Mobile network quality: What is the truth?

optel

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Nov 16, 2009
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Why not make the same amount of calls from each network?
 

Origin248

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ICASA is smoking some seriously good stuff. Only using Gauteng to draw samples is questionable in by itself, but then also to only draw little over 130 calls is just ridiculous. This is at best anecdotal evidence
 

eltherza

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A weekend ago here are my stats for vodacom with signal strength > 50%:

Calls made: 5
Drops: 4

Calls recieved: 3
Calls dropped: 1

Ive experienced a 62% drop rate on vodacom. It's better there after though.
 

BrandOfRiva

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ICASA needs to have a more clear testing methodology here imo which includes multiple area's, and considerably more calls. Another valid test imo is a moving test - phone when you get on the highway at JHB CBD, test up to Pretoria/etc. For myself and many others thats pretty much when I make the most calls.

Also regarding dropped, how long did it take to drop the call? Did they wait the same amount per call for each network etc. This testing seems pretty inconclusive (or maybe just the parameters are not clearly stated to us). Either way - the sample size is far too small.
 

Matsepane

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Figures not realiable at all.I know of many rural communities with no network coverage at all.0% coverage.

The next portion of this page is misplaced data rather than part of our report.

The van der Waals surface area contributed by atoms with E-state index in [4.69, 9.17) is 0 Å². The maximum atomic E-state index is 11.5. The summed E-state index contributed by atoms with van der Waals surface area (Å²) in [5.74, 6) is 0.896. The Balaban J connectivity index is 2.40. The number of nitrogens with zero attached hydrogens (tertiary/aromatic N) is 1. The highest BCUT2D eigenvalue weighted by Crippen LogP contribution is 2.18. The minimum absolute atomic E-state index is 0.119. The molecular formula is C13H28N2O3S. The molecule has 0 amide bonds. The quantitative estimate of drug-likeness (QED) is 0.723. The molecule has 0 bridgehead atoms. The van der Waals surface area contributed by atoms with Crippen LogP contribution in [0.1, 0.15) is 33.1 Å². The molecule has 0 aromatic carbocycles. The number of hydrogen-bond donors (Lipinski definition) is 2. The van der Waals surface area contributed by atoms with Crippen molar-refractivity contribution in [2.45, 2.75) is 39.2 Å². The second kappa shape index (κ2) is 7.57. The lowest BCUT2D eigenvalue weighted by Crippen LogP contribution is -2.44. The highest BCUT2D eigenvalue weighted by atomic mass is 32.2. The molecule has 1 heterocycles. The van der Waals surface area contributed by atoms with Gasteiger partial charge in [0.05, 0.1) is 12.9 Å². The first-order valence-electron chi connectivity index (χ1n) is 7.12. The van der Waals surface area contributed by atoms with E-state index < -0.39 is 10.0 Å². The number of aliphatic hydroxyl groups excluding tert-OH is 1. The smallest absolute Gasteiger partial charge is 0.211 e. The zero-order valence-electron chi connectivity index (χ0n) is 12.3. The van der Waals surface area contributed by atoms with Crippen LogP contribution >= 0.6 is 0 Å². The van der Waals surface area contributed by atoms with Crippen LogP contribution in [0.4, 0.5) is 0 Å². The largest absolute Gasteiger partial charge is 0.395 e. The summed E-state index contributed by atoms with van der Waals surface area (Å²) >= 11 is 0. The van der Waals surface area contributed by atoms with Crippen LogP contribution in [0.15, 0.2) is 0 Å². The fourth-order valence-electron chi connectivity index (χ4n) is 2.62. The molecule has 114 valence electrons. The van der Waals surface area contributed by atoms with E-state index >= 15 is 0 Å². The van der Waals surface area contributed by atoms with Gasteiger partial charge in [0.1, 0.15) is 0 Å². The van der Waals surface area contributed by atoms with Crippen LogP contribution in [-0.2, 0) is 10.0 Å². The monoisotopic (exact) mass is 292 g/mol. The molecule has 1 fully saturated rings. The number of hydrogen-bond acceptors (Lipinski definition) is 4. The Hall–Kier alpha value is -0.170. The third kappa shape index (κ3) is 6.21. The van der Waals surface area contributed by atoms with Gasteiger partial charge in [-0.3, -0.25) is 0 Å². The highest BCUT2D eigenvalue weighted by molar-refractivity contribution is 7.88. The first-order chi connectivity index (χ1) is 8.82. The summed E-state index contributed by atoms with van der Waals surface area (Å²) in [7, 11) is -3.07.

kaaskop

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Well, even if ICASA test 10 000 calls nation wide and the operators fail, what are they gonna do about it?
 

jmak

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It sounds like drive tests, not stationary tests. The possibility of dropping a call while driving is much higher for a number of reasons, but the most important one the fact that the cellphone must change cells while moving and your chance of dropping a call while performing a handover between cells is much higher. Since most calls (by far) is done while stationary or walking these types of tests is really skewed while trying to evaluate network wide performance.

The statistics used for evaluation of KPIs can't be jippoed by operators, although the question remains on the vendors and their equipment since they have very strict SLA's on their performance as well, and it is their equipment that is creating the stats. Most of their stats is almost impossible to verify so the operators can only trust that the vendors equipment sais what it does.